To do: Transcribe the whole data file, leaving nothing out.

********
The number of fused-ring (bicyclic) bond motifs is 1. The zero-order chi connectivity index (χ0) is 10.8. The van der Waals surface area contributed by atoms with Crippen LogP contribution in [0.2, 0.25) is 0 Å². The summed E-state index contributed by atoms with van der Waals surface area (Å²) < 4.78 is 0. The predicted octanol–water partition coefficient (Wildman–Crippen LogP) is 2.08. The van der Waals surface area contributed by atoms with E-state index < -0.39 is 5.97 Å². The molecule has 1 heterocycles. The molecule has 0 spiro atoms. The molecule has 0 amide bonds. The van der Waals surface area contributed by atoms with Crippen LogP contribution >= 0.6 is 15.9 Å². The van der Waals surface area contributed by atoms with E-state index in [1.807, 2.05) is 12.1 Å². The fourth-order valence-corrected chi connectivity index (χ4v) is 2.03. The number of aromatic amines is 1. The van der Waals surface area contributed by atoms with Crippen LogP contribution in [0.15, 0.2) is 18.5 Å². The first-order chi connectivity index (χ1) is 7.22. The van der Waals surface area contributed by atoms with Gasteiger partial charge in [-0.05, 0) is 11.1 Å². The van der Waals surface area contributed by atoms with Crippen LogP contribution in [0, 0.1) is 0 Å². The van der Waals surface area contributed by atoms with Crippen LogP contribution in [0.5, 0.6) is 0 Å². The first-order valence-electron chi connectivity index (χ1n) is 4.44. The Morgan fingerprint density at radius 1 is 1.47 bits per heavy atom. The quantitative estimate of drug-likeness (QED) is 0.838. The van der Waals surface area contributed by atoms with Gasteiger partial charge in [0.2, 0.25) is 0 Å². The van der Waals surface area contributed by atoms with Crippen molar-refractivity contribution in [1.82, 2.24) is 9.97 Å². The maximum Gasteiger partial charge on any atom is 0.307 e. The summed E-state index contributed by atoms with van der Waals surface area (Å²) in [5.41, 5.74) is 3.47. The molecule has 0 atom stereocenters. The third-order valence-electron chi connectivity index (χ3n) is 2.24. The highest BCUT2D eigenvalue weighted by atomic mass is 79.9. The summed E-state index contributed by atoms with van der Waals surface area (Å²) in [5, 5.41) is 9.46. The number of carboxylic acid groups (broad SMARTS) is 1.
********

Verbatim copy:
The number of fused-ring (bicyclic) bond motifs is 1. The zero-order chi connectivity index (χ0) is 10.8. The van der Waals surface area contributed by atoms with Crippen LogP contribution in [0.2, 0.25) is 0 Å². The summed E-state index contributed by atoms with van der Waals surface area (Å²) < 4.78 is 0. The predicted octanol–water partition coefficient (Wildman–Crippen LogP) is 2.08. The van der Waals surface area contributed by atoms with E-state index < -0.39 is 5.97 Å². The molecule has 1 heterocycles. The molecule has 0 spiro atoms. The molecule has 0 amide bonds. The van der Waals surface area contributed by atoms with Crippen LogP contribution >= 0.6 is 15.9 Å². The van der Waals surface area contributed by atoms with E-state index in [1.807, 2.05) is 12.1 Å². The fourth-order valence-corrected chi connectivity index (χ4v) is 2.03. The number of aromatic amines is 1. The van der Waals surface area contributed by atoms with Crippen LogP contribution in [0.15, 0.2) is 18.5 Å². The first-order chi connectivity index (χ1) is 7.22. The van der Waals surface area contributed by atoms with Gasteiger partial charge in [-0.05, 0) is 11.1 Å². The van der Waals surface area contributed by atoms with Crippen LogP contribution in [0, 0.1) is 0 Å². The van der Waals surface area contributed by atoms with Crippen LogP contribution in [0.5, 0.6) is 0 Å². The first-order valence-electron chi connectivity index (χ1n) is 4.44. The Morgan fingerprint density at radius 1 is 1.47 bits per heavy atom. The quantitative estimate of drug-likeness (QED) is 0.838. The van der Waals surface area contributed by atoms with Gasteiger partial charge in [0.2, 0.25) is 0 Å². The van der Waals surface area contributed by atoms with Crippen molar-refractivity contribution in [1.82, 2.24) is 9.97 Å². The maximum Gasteiger partial charge on any atom is 0.307 e. The summed E-state index contributed by atoms with van der Waals surface area (Å²) in [5.41, 5.74) is 3.47. The molecule has 0 atom stereocenters. The third-order valence-electron chi connectivity index (χ3n) is 2.24. The highest BCUT2D eigenvalue weighted by atomic mass is 79.9. The summed E-state index contributed by atoms with van der Waals surface area (Å²) in [5, 5.41) is 9.46. The number of carboxylic acid groups (broad SMARTS) is 1.